Douglas Murray is a libertarian right winger who goes in head-on where others hesitate. He wrote a forensically detailed and heart breaking account of Bloody Sunday which was equally unsparing of the Army and persistently questioning of the IRA, as was noted by Gladys when his book appeared just after the highly emotional reception that greeted the Saville report. In his Spectator blog Murray has continued to put awkward questions to the Army and Martin McGuinness alike.
Although I am all for the argument that we should hold members of our own armed forces to a higher standard than we should, say, members of paramilitary organisations, the argument is based on the fact that they operate on behalf of the state and that the state itself is harmed by leaving such wrongdoing unpunished. Yet Martin McGuinness is also now part of the state, and it could hardly be said, by even the most generous of observers, that the Deputy First Minister of Northern Ireland has told the whole and full truth to date about what he did during his self-confessed period as a commander of the IRA. Either he was involved in murders himself or he is asking us to believe that he rose through the ranks of the IRA whilst keeping his hands and mind unusually clean.
Murray’s position is highly political. He does his best to prevent republicans from highjacking Bloody Sunday and making political capital out of it. Too late? I have assumed that the point of pressing McGuinness was not that he ever believed that he would get answers about carrying a machine gun that day . Many will write off his pursuit with a “no case to answer” retort and this I suspect is the truth of this particular matter. But by exposing McGuinness’ omerta Murray is highlighting the IRA’s share of malign responsibility for plunging the nationalist side of the community into thirty years of conflict, a case that nationalism arguably still fails fully to admit to itself. He’s about people taking responsibility for their actions, the IRA and the Army included. This is his rejoinder to the terms in which General Dannatt’s objected to the news of likely prosecutions, noted by Mick
I have always thought that the Bloody Sunday soldiers who killed on the day and then lied to Saville should certainly be the subject of a proper internal army review, apart from anything else to find out where they may have been responsible for similar actions and to find out how on earth it was that the army retained the services of men who had acted so heinously on the streets of a British city. I am also persuaded that there is a case for prosecutions in certain of those cases. But there can be no rationale whatsoever for such prosecutions if they happen in a vacuum. And if plaques are going to start being allowed to go up to commemorate the lives of terrorists in North Belfast then this is no time to prosecute the troops of 1 Para in the British courts.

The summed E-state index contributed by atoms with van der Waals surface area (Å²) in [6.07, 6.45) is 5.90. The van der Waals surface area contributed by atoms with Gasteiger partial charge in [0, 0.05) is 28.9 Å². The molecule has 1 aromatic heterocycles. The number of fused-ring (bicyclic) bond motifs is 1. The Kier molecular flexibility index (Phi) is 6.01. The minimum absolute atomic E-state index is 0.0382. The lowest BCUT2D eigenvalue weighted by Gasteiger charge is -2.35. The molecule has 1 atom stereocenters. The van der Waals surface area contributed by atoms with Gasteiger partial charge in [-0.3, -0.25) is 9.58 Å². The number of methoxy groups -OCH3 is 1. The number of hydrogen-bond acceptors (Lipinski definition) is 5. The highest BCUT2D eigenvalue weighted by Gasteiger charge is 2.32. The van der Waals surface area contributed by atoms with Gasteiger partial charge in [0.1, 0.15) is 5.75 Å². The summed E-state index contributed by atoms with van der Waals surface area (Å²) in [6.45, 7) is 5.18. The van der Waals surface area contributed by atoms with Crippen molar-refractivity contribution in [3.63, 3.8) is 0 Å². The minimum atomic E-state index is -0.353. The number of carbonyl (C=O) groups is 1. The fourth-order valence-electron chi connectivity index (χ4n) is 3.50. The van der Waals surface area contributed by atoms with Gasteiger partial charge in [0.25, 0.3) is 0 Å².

For once Murray fails to face up to a uncomfortable conclusion. Even as republican coat trailing is becoming as serious as the loyalist variety everybody knows that time will never come. Murray deep down knows it too, even though he normally enjoys saying the almost unsayable. Prosecutions can only happen on the basis of evidence. For former paratroopers evidence seems to be available but not for McGuinness. Legally that’s the end of the matter. Wider justice may be a different matter whatever happened on that day.
Not only republicans will say that the account is still very unbalanced . For all I know the PSNI agree; that would explain their decision to open enquiries into Bloody Sunday. Thousands of paramilitaries spent decades in jail; only a handful of soldiers were briefly imprisoned. The Army benefited from the presumption that they were acting in good faith and were generally to be believed while the opposite was true for the paramilitaries.
There will be no flood of confessions. A new initiative to reopen accounts for the entire Troubles is out of the question. “Everybody knows” but whatever you say… Prosecutions based on randomly available evidence unearthed by the partly compromised historic enquiries team will not satisfy the campaigns of the more implacable victims and their supporters . They will never be sated. Who among us would be sure of saying anything different in their position? The best to hope for is that is that prospects for the future will not be hopelessly constrained by irreconcilable approaches to dealing with the past. How unfortunate that the big book on Bloody Sunday was not closed for the sake of a gesture of exposure and a handful of suspended short sentences.
Former BBC journalist and manager in Belfast, Manchester and London, Editor Spolight; Political Editor BBC NI; Current Affairs Commissioning editor BBC Radio 4; Editor Political and Parliamentary Programmes, BBC Westminster; former London Editor Belfast Telegraph. Hon Senior Research Fellow, The Constitution Unit, Univ Coll. London